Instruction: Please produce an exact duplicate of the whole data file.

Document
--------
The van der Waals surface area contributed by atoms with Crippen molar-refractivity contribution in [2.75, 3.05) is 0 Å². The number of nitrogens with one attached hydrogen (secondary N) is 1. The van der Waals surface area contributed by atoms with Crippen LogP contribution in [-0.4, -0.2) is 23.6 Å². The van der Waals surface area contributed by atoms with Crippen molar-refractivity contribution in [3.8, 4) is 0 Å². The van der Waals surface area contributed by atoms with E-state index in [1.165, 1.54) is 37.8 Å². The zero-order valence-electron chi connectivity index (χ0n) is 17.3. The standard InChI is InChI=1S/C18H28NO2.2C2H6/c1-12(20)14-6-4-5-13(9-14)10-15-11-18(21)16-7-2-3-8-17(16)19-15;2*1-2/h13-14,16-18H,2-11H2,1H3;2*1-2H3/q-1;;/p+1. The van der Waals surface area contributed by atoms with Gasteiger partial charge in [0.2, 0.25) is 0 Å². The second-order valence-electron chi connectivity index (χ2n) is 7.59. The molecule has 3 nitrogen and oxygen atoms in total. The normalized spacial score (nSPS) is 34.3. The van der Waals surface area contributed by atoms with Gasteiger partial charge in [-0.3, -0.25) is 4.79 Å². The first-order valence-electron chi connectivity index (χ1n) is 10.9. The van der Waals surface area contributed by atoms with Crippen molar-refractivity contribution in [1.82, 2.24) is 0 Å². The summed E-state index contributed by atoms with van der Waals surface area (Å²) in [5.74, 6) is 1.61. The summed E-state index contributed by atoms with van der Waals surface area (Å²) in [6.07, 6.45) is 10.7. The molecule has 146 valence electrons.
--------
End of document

The van der Waals surface area contributed by atoms with Crippen molar-refractivity contribution in [2.75, 3.05) is 0 Å². The number of nitrogens with one attached hydrogen (secondary N) is 1. The van der Waals surface area contributed by atoms with Crippen LogP contribution in [-0.4, -0.2) is 23.6 Å². The van der Waals surface area contributed by atoms with Crippen molar-refractivity contribution in [3.8, 4) is 0 Å². The van der Waals surface area contributed by atoms with E-state index in [1.165, 1.54) is 37.8 Å². The zero-order valence-electron chi connectivity index (χ0n) is 17.3. The standard InChI is InChI=1S/C18H28NO2.2C2H6/c1-12(20)14-6-4-5-13(9-14)10-15-11-18(21)16-7-2-3-8-17(16)19-15;2*1-2/h13-14,16-18H,2-11H2,1H3;2*1-2H3/q-1;;/p+1. The van der Waals surface area contributed by atoms with Gasteiger partial charge in [0.2, 0.25) is 0 Å². The second-order valence-electron chi connectivity index (χ2n) is 7.59. The molecule has 3 nitrogen and oxygen atoms in total. The normalized spacial score (nSPS) is 34.3. The van der Waals surface area contributed by atoms with Gasteiger partial charge in [-0.3, -0.25) is 4.79 Å². The first-order valence-electron chi connectivity index (χ1n) is 10.9. The van der Waals surface area contributed by atoms with Crippen molar-refractivity contribution in [1.82, 2.24) is 0 Å². The summed E-state index contributed by atoms with van der Waals surface area (Å²) in [5.74, 6) is 1.61. The summed E-state index contributed by atoms with van der Waals surface area (Å²) in [6.07, 6.45) is 10.7. The molecule has 146 valence electrons.